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Discussion Starter · #1 ·
Just curious if any of our members has one. I'm just kicking around the thought myself. I think it would be a fun caliber for plinking and hunting. I use to have a Remington auto loader in 243. I have only taken 3 deer with the 243. Most shots were under 50 yards except one that was 200 yards. I have never lost one with a 243 but have had a couple of misses due to bullet deflection in thick woods, but have had the same problem with my 270. I don't like a lot of recoil and think this would be nice for coyotes also. I might get out of the house a little more often if I had a fun gun and do my share with predator control. I see more 243 Ruger NO 1 locally than 7x57.

I have heard a few complaints on accuracy of the No1's. Which year models should I shy always from.
Is a 1 in 10 twist rate good for this caliber.
Also I have heard complaints on eye relief with these rifles. Are the problems due to scope length, I most likely use a Bushnell Dusk till dawn 4x12x40 or a Nikon 4x16x40 if they make it.
 

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I do not have a No. 1 in .243, but have used a .243 on Coues deer, Mule deer, Whitetail deer, Pronghorns and one elk, a truck load of coyotes and other critters. I did use a Ruger No. 1 in 7x57 on whitetail deer, mule deer and antelope. I think a No. 1 in .243 would be an ideal deer rifle with proper bullets. (Nosler Partition IMHO).

I have shot a few prairie dogs with a No. 1 in .256 Newton. (Don't ask, some of my friends like rifles chambered for non standard cartridges).
 

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Gabby - I don't have a Number One in .243, but love that cartridge and the competing 6mm Remington. Number One rifles have been produced in both.

The 1:10 twist is fine for most bullets. It won't be happy with very long bullets like the 105 gr Hornady A-Max target bullet. That thing is looong! Does stabilize in my 1:9 twist 6mm Remington. With the 1:10, most 100 gr hunting bullets stabilize, and if they don't, many companies offer 90 and 95 gr hunting bullets that will.

Yes, the scope mounting can be a problem. Might work for you. It's sometimes difficult to get the scope far enough back towards the shooter for proper eye relief.

There are work arounds:

1. Use a variable power scope. The variables almost always have a much longer ocular end, bringing that eyepiece back closer to the shooter.

2. Use Ruger's offset rings. They move the scope back about 3/4" which is plenty.

3. Combine the two! A variable with generous eye relief AND the offset rings.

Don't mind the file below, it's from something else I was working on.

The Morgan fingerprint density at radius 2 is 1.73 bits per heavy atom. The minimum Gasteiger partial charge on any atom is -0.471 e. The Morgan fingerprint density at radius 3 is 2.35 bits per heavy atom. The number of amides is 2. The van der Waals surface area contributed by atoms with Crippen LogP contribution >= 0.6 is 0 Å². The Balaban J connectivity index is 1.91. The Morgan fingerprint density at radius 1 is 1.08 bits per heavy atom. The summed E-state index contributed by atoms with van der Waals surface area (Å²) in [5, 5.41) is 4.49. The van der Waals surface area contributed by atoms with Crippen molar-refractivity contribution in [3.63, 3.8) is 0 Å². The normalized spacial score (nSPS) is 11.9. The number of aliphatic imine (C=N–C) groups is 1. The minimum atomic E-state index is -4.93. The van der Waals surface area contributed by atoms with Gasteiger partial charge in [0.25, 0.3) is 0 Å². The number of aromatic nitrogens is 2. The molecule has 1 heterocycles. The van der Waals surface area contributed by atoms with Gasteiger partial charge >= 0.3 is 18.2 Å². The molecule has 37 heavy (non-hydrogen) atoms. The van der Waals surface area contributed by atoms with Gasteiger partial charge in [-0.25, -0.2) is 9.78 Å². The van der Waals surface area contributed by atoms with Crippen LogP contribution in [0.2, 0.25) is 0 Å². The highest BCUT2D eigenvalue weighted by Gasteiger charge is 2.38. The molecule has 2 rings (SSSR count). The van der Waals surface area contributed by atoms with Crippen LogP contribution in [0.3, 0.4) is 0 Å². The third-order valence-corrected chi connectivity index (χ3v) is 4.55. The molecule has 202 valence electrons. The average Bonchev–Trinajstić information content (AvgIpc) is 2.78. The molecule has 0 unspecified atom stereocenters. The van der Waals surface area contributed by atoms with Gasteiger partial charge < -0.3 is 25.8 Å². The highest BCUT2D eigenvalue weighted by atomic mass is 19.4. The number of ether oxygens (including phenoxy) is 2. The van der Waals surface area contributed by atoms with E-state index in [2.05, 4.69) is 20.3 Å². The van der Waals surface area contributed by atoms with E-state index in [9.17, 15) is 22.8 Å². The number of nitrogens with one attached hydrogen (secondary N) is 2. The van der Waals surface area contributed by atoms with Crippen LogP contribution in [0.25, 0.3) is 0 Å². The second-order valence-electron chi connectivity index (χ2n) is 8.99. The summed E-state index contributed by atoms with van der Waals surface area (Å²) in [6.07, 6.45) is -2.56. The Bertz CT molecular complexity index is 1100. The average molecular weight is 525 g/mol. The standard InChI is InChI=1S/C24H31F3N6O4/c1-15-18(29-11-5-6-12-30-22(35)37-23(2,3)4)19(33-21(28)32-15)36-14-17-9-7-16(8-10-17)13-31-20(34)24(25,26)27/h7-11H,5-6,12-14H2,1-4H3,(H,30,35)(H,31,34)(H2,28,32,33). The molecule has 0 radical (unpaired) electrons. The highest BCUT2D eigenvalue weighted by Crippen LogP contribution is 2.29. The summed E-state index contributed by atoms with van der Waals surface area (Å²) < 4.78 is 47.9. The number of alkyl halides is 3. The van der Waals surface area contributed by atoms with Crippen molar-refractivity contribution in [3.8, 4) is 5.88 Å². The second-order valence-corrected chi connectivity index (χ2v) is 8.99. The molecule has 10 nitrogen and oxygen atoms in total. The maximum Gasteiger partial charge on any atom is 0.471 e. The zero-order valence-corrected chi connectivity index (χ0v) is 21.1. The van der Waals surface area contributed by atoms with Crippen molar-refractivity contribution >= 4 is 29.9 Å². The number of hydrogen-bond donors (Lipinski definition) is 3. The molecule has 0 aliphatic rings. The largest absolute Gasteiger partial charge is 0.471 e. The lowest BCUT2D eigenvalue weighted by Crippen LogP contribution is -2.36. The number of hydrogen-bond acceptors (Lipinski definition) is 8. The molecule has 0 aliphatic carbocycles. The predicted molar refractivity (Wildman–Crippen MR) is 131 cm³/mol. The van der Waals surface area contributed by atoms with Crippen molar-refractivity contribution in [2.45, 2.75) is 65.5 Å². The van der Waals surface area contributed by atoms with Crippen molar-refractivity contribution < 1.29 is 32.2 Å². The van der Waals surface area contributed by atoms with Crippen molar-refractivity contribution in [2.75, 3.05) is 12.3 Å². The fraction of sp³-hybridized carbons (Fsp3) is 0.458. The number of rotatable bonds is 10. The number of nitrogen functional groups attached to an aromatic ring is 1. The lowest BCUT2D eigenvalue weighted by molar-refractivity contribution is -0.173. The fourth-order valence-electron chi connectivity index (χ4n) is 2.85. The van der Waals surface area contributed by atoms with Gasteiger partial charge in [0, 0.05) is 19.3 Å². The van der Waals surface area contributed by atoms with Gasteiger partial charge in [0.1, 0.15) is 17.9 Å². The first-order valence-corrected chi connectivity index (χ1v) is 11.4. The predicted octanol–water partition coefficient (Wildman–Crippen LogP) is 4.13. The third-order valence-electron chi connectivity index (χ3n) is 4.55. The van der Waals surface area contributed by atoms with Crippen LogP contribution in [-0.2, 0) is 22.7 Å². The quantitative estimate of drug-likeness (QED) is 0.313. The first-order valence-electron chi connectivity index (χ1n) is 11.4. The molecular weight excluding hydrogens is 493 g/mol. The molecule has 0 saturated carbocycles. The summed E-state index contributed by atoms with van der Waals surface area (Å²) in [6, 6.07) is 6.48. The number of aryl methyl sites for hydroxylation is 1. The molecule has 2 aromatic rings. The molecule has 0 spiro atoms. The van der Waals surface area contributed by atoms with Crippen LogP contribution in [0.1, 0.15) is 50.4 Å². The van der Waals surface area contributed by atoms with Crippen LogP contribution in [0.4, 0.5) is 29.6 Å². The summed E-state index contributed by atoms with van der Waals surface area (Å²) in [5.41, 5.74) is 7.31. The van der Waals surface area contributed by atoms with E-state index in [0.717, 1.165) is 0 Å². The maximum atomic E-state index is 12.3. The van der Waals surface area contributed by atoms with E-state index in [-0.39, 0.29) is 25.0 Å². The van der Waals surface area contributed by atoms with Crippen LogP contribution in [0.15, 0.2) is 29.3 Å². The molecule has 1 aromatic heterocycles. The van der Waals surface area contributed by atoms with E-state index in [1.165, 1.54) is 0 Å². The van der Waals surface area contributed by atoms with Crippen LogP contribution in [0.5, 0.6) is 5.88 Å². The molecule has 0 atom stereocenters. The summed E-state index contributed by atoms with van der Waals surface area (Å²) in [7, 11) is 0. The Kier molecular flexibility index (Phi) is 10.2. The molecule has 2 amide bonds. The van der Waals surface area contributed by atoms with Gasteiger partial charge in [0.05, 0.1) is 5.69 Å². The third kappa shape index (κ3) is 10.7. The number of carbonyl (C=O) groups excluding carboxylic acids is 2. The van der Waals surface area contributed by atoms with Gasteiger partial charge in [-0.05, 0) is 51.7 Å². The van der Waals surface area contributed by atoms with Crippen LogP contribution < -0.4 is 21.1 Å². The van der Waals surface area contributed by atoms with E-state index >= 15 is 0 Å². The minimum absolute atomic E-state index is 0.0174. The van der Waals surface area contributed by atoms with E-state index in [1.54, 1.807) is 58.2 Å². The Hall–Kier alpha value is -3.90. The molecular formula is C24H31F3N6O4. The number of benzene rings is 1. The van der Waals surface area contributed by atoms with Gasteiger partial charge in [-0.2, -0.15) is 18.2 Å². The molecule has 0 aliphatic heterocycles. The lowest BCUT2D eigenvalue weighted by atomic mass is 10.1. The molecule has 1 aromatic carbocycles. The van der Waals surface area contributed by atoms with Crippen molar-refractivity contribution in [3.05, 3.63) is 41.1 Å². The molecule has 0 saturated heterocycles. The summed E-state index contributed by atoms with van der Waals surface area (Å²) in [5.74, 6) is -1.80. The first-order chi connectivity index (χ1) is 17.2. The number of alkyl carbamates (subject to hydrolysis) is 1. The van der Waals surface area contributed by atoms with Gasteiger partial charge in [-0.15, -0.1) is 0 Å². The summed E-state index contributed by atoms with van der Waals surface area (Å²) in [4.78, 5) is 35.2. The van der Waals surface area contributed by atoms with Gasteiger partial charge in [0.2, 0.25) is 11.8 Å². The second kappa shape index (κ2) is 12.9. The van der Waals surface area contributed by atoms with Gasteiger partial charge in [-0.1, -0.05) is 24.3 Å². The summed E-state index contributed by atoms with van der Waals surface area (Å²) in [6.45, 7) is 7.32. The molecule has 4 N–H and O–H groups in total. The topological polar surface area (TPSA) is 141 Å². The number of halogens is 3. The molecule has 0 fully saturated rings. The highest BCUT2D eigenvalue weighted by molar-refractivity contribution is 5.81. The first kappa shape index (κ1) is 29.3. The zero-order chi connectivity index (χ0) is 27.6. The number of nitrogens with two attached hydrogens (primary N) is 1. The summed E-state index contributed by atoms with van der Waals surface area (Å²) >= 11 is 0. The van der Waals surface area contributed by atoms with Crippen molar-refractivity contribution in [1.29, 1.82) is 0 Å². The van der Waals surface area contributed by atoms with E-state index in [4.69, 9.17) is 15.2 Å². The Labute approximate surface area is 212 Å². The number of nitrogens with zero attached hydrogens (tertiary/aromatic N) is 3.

Don't shy away from the Number One, it makes a great hunting rifle!

Regards, Guy
 

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Gabby,

I don't have a #1 in 243, but have had several 243s and a number of #1s but just not at in the same firearm.

RIGHT OFF, I'd second the use of the Nosler Partition or a bullet of equal integrity for game.

Currently using my OLD RUGER "Flat Bolt" .243 for fuzzy vermin with a Nosler Ballistic Tip 55gr.

Pink mist time.

I have loved the .243 ever since the 50s when a guy handed me his Model 70 and a bag of hand loads and told me to shoot.

I'd never seen that much un-boxed centerfire ammo at one time and in one place.

Sat down on the back step there in Eastern Oregon - lived 7 miles from the nearest neighbors - and started shooting at the rocks on the ridges above us.

WOW!!!!!!!!!!!

Have loved the #1 since I saw the first magazine ad for one.

GO FOR IT!!!!!!!!!!!!!

Crusty Deary Ol'Coot
 

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Discussion Starter · #6 ·
Thanks for the reply's. I am bound to figure out which rifle to buy come tax season. I do know I want another single shot rifle. I may still buy a Sharps, but I'm not fond of heavy bore calibers. I am 5 ft 8 and only weigh 162 lbs on a good day. I have shot a lot of big bore guns and frankly just don't appreciate them. A 243 would be a minimum cartridge for me 7x57 probably my first choice. I'm okay and really like 270's, but I already have 2. I like the 7MM-08 but they are rare in Ruger no1's. A 30-06 is fine hand loaded to suit me, but a factory load of 95 gr. 3100 fps 243 is great and easily bought over the counter. I still haven't made up my mind what I want. Every time I see a Sharps of almost any type they just call my name. The Ruger No 1 has been a favorite since I was a child. I also have a preference to Thompson Center Encore's and I use to have one in 7MM-08. That was one gun I hated to sell but did so as a necessity. If God blesses me for another year, there's always 2016 tax season.